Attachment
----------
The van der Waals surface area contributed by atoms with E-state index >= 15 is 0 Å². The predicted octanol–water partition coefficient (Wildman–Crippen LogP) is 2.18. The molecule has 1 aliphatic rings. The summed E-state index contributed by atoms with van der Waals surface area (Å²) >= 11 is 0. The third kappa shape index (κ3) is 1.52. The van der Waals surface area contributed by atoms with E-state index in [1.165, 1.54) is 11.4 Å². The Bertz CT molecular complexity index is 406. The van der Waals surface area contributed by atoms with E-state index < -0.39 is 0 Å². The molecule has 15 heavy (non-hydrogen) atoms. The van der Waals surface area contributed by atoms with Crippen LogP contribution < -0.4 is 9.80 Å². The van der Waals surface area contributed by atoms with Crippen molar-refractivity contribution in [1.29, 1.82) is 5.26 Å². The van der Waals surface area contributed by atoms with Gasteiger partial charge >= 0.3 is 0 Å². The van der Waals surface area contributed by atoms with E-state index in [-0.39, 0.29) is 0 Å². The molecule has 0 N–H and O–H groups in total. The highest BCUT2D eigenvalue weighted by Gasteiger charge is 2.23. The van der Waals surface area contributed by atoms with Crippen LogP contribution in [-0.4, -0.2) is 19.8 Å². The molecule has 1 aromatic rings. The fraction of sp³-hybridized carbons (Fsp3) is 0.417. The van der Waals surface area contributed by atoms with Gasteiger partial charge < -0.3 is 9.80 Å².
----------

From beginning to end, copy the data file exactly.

The van der Waals surface area contributed by atoms with E-state index >= 15 is 0 Å². The predicted octanol–water partition coefficient (Wildman–Crippen LogP) is 2.18. The molecule has 1 aliphatic rings. The summed E-state index contributed by atoms with van der Waals surface area (Å²) >= 11 is 0. The third kappa shape index (κ3) is 1.52. The van der Waals surface area contributed by atoms with E-state index in [1.165, 1.54) is 11.4 Å². The Bertz CT molecular complexity index is 406. The van der Waals surface area contributed by atoms with E-state index < -0.39 is 0 Å². The molecule has 15 heavy (non-hydrogen) atoms. The van der Waals surface area contributed by atoms with Crippen LogP contribution < -0.4 is 9.80 Å². The van der Waals surface area contributed by atoms with Crippen molar-refractivity contribution in [1.29, 1.82) is 5.26 Å². The van der Waals surface area contributed by atoms with Gasteiger partial charge >= 0.3 is 0 Å². The van der Waals surface area contributed by atoms with E-state index in [-0.39, 0.29) is 0 Å². The molecule has 0 N–H and O–H groups in total. The highest BCUT2D eigenvalue weighted by Gasteiger charge is 2.23. The van der Waals surface area contributed by atoms with Crippen LogP contribution in [-0.4, -0.2) is 19.8 Å². The molecule has 1 aromatic rings. The fraction of sp³-hybridized carbons (Fsp3) is 0.417. The van der Waals surface area contributed by atoms with Gasteiger partial charge < -0.3 is 9.80 Å².